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Free the Fluence, save the rainforests (Renault Fluence Z.E. long term test month 3) car review


IT’S FINALLY happened. My eco-patience has worn out and this month I’ve been using the Fluence in anger… sort of.

It’s actually been quite freeing, because all of a sudden I’ve started to appreciate more of the Fluence’s strong points and it’s still costing peanuts to run.

The thing is, in busy traffic people get impatient and whenever space opens up in front of them, they go for it. It makes it hard to gently stroke the Fluence along admiring its silence, because you end up being cut up by lane-changers time and again.

So the teddy was thrown out of the pram, the dummy was spat out and I stamped my feet. Well, my right foot at least, and on the accelerator pedal. The motor majors on huge low and midrange torque rather than top-end power, so in traffic the Fluence is in its element.

In fact, using more right boot around town doesn’t use that much more electricity overall, and the extra pace you can make around the area makes the whole experience more relaxing. It’s surprisingly stressful to try to eke out every last metre out of each kilowatt of power, and letting my hair down was a sweet relief.

It actually feels like a much better all-round car now that I’m not driving like Miss Daisy. The torque is a major plus, but it’s pretty nice to drive. The one niggle is that the suspension could – and arguably should – be a bit more supple, but it goes, stops and turns quite well. The vast majority of people wouldn’t notice any difference between the Z.E. and a normal compact family car.

Aside from the quiet, of course. It’s still as impressive as ever, especially around multi-storey car parks where the lack of noise is eerie. I’ve been seeing a lot of those lately, as my increased mileage has seen me visit the public charging bays quite a lot.

I don’t have the ideal solution to run this car like a dream. That would be a driveway and a charging station on my wall, which would mean cheap overnight charges and a full battery in the morning.

I’m tempted to run the car’s three-pin EVSE cable from the roadside in through a downstairs window to benefit from cheaper charges at home, but trailing cables across public pavements is a risky business.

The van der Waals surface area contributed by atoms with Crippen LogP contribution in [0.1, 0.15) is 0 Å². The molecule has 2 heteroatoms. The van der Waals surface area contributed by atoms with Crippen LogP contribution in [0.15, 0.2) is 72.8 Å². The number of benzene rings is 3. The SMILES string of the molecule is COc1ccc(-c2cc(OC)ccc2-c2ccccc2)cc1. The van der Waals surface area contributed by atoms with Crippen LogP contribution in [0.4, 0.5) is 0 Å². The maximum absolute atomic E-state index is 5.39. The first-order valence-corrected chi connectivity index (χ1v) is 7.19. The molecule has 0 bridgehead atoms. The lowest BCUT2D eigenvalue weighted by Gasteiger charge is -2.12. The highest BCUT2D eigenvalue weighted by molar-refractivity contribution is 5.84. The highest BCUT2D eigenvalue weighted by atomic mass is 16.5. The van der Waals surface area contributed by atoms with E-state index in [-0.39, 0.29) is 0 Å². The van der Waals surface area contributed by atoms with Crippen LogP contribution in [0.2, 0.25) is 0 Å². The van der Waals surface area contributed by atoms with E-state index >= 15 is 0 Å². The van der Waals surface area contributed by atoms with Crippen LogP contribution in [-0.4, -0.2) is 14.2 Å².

At present the Fluence is returning around 75 miles to a full charge, which is less than the 100 miles Renault claims but I’ve stopped treating the car like a priceless Ming vase. Funnily enough, though, it seems to be covering a few more miles per charge than it was when it was new.

Anyway, the main thing is that it’s just nice to be able to put my foot down when I need to and properly keep pace with traffic – or leave it behind. That instant torque delivery makes the Fluence deceptively rapid up to 40mph or so.

Other things I’ve been enjoying with the Fluence this month have been some of its in-built curiosities, like the ability to change the car icon on the TomTom sat-nav. So far I’ve been the Fluence Z.E., Twizy Z.E., classic Alpine A110 and the Renaultsport Clio 200. It’s a small thing but it’s a welcome little injection of playfulness.

Not so good is the car’s lack of useful cupholders. There are two beyond the gear selector in the centre console, but they can’t take soft drink cups from fast food outlets because the console encroaches on the cup space too much. At least the felt-bottomed central storage bin is a good place to drop oddments.

In terms of running costs it’s only incurring parking fees, and for a typical six-hour daytime charge (I rarely let it go too near flat where the charge time can be over eight hours) I pay £6.50. That three-quarter charge covers around 60 miles with genuinely normal driving, which equates to around 60mpg in financial terms. Choosing an overnight £2 charge nets equivalent ‘fuel economy’ approaching 250mpg.

In the kind of driving I’ve been doing in the Fluence, 45mpg would be a realistic maximum for a similar-sized diesel, making the electric car look rather good value. Plus, you always have the same parking space available at the car park. Honestly, it’s like being a VIP.

I’ve really enjoyed having the Fluence around this month. The boot was big enough to transport a boxed microwave and a small set of bathroom drawers, the totally relaxed way it negotiates traffic is brilliant, and the fact I can drive it relatively quickly and still pay under the odds to run it is superb. I do wish it looked like a Ferrari, though… FACTS AT A GLANCE Model: Renault Fluence Z.E Dynamique, £18,395 on the road (£20,324 as tested).

Motor: Synchronous electric motor producing 94bhp and 167lb.ft.

Battery capacity: 22kWh.

Performance: Top speed 84mph (limited), 0-62mph in 13.7 seconds.

Cost per mile (mileage only): 7p Average range: Approx 75 miles.

  • Engines
  • Power
  • 0-60 mph
  • Economy
  • CO2g/km
  • Insurance groups
  • Airbags
  • Seats value verdict:    stars

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